Refresher on ATAD3

ATAD3 will introduce a multi-level test to identify and combat entities with low or no substance (so-called ‘shells’). Entities meeting three cumulative ‘gateways’ (looking at passive income, cross-border transactions and ‘outsourcing’), will have to annually report on their own substance in their tax return. Where the gateways are not cumulatively met, ATAD3 should not apply.

If the gateways are met, the next step is to check whether the entity does not cumulatively meet three ‘substance indicators’. Only in that case, it is considered a shell, which will (expectedly) result in adverse tax consequences.

Please note that currently, ATAD3 is still scheduled to entry into force per 1 January 2024.

Outsourcing – the EP’s take on the use of service providers

The first draft proposal’s wording suggested that both internal and external outsourcing of day-to-day operations and decision-making could result in the outsourcing gateway being met. The EP’s proposal suggests that the relevant gateway is only met if there is outsourcing to third parties.

This seems a welcome suggestion as the business model of the investment management industry ordinarily services acquisition or investment vehicles through a management entity ultimately controlled by the fund manager. The management entity is arguably not a third party of the relevant acquisition or investment vehicle.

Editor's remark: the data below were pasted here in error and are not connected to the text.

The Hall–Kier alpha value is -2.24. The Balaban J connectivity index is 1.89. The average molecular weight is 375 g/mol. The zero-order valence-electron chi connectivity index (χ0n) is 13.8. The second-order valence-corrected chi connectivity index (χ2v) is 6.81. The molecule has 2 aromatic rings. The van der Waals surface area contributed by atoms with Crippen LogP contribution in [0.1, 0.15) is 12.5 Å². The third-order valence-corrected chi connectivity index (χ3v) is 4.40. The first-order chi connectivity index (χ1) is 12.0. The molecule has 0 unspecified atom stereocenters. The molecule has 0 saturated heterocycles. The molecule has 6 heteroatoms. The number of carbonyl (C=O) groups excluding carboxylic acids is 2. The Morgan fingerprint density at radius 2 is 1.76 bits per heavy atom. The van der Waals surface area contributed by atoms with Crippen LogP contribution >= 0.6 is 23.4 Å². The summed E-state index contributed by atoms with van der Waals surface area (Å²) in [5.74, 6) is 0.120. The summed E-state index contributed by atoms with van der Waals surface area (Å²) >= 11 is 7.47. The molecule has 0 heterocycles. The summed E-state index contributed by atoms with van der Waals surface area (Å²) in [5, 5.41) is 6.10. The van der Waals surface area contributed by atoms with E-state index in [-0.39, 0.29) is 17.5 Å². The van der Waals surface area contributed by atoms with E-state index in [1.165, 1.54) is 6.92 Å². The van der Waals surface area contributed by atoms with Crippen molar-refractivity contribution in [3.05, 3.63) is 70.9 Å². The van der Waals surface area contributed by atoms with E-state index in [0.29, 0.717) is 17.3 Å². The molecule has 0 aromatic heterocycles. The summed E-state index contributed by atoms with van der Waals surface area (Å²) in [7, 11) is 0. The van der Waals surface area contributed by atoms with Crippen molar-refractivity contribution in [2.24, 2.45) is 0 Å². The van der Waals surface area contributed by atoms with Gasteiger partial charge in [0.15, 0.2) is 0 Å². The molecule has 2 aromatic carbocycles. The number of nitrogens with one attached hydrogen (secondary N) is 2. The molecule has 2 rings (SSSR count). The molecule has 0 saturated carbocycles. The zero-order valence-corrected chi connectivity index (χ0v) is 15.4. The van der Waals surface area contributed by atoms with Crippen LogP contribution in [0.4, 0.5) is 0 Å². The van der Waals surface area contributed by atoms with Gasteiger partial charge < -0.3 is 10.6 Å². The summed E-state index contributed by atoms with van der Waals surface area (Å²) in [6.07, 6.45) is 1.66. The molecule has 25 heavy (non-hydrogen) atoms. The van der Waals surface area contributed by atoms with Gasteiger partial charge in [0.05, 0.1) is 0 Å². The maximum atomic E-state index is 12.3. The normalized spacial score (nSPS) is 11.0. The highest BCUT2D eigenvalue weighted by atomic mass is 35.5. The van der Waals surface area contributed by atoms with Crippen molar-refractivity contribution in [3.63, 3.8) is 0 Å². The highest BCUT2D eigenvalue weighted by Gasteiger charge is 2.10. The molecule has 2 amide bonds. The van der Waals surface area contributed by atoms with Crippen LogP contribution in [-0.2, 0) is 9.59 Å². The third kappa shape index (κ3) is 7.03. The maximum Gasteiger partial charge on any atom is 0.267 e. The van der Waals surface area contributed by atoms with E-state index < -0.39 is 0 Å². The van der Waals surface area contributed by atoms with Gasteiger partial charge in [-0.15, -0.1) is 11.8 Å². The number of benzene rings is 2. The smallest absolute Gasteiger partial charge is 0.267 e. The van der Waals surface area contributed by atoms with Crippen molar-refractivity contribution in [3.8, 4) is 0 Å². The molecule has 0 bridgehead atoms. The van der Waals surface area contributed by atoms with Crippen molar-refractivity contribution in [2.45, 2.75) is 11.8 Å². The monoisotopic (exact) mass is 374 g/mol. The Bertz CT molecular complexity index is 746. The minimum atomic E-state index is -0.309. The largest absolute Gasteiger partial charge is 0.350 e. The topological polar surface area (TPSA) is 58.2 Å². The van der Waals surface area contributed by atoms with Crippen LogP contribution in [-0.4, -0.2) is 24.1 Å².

Substance indicators – the EP’s take on shared premises

The cumulative substance indicators require the entity, besides having an EU bank account and a local resident director, to have own premises or premises available for the exclusive use by that entity. No specific guidance was provided on how to deal with group entities that use the same premises.

According to the EP, the requirement to have premises available for the exclusive use of an entity should be changed to also include premises shared with entities of the same group. This would also be a welcome suggestion for fund managers that have a multitude of acquisition or investment vehicles in need of office space and an address.

Reflections on the entry into force date and the carve out for AIFs

In our view, the most notable ‘omission’ from the EP’s opinion is that the entry into force date has not been pushed back. In other words, the EP is leaving it up to the EC to decide on whether it believes entry into force as per 2024 is feasible. If so, then it is important to note that the 2-year lookback period to test the gateways commenced on 1 January 2022. In any case, given that no final version of ATAD3 was published by the EC yet, timing will prove to be tight.

No further suggestions were made in respect of the carve-out for AIFs. An extension of this carve-out to also include entities controlled by an AIF – widely hoped for by the investment management industry – was unfortunately not part of the EP’s suggestions.

Next steps

It remains to be seen to what extent the EC will adopt these changes. The EC is working on a second version of ATAD3, which we will hopefully see in Q1 of 2023. In the meantime, we suggest exploring commercially viable approaches to align your fund structure with evolving ATAD3 insights and to monitor future developments.

Should you have any questions, please feel free to reach out to your trusted Loyens & Loeff contact.